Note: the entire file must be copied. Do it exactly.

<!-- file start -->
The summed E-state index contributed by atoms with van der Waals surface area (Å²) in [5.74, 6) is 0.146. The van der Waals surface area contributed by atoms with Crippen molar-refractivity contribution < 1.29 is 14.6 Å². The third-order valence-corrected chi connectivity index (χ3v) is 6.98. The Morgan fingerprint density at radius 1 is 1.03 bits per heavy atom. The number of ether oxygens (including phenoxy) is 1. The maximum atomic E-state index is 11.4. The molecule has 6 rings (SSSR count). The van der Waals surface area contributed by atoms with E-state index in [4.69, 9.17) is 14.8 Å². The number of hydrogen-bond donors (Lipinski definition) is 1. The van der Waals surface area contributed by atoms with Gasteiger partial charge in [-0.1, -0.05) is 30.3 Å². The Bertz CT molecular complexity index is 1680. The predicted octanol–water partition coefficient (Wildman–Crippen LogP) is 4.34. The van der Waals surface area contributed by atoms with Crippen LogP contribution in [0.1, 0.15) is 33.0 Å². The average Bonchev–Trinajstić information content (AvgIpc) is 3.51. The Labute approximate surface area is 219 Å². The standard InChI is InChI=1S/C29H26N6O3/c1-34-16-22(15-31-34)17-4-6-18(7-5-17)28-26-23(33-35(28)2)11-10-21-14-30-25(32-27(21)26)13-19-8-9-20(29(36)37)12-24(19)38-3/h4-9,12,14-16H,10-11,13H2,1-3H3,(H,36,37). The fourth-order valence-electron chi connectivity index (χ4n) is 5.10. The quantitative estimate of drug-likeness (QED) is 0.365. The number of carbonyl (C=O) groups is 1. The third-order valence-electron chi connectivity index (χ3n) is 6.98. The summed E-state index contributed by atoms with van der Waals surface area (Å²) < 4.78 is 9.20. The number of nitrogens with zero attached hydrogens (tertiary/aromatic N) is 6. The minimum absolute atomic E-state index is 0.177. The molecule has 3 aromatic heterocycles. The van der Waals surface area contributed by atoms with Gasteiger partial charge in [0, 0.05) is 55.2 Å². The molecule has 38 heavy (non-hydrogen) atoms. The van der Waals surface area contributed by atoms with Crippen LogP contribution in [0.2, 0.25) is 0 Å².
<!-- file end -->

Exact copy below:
The summed E-state index contributed by atoms with van der Waals surface area (Å²) in [5.74, 6) is 0.146. The van der Waals surface area contributed by atoms with Crippen molar-refractivity contribution < 1.29 is 14.6 Å². The third-order valence-corrected chi connectivity index (χ3v) is 6.98. The Morgan fingerprint density at radius 1 is 1.03 bits per heavy atom. The number of ether oxygens (including phenoxy) is 1. The maximum atomic E-state index is 11.4. The molecule has 6 rings (SSSR count). The van der Waals surface area contributed by atoms with E-state index in [4.69, 9.17) is 14.8 Å². The number of hydrogen-bond donors (Lipinski definition) is 1. The van der Waals surface area contributed by atoms with Gasteiger partial charge in [-0.1, -0.05) is 30.3 Å². The Bertz CT molecular complexity index is 1680. The predicted octanol–water partition coefficient (Wildman–Crippen LogP) is 4.34. The van der Waals surface area contributed by atoms with Crippen LogP contribution in [0.1, 0.15) is 33.0 Å². The average Bonchev–Trinajstić information content (AvgIpc) is 3.51. The Labute approximate surface area is 219 Å². The standard InChI is InChI=1S/C29H26N6O3/c1-34-16-22(15-31-34)17-4-6-18(7-5-17)28-26-23(33-35(28)2)11-10-21-14-30-25(32-27(21)26)13-19-8-9-20(29(36)37)12-24(19)38-3/h4-9,12,14-16H,10-11,13H2,1-3H3,(H,36,37). The fourth-order valence-electron chi connectivity index (χ4n) is 5.10. The quantitative estimate of drug-likeness (QED) is 0.365. The number of carbonyl (C=O) groups is 1. The third-order valence-electron chi connectivity index (χ3n) is 6.98. The summed E-state index contributed by atoms with van der Waals surface area (Å²) < 4.78 is 9.20. The number of nitrogens with zero attached hydrogens (tertiary/aromatic N) is 6. The minimum absolute atomic E-state index is 0.177. The molecule has 3 aromatic heterocycles. The van der Waals surface area contributed by atoms with Gasteiger partial charge in [0, 0.05) is 55.2 Å². The molecule has 38 heavy (non-hydrogen) atoms. The van der Waals surface area contributed by atoms with Crippen LogP contribution in [0.2, 0.25) is 0 Å².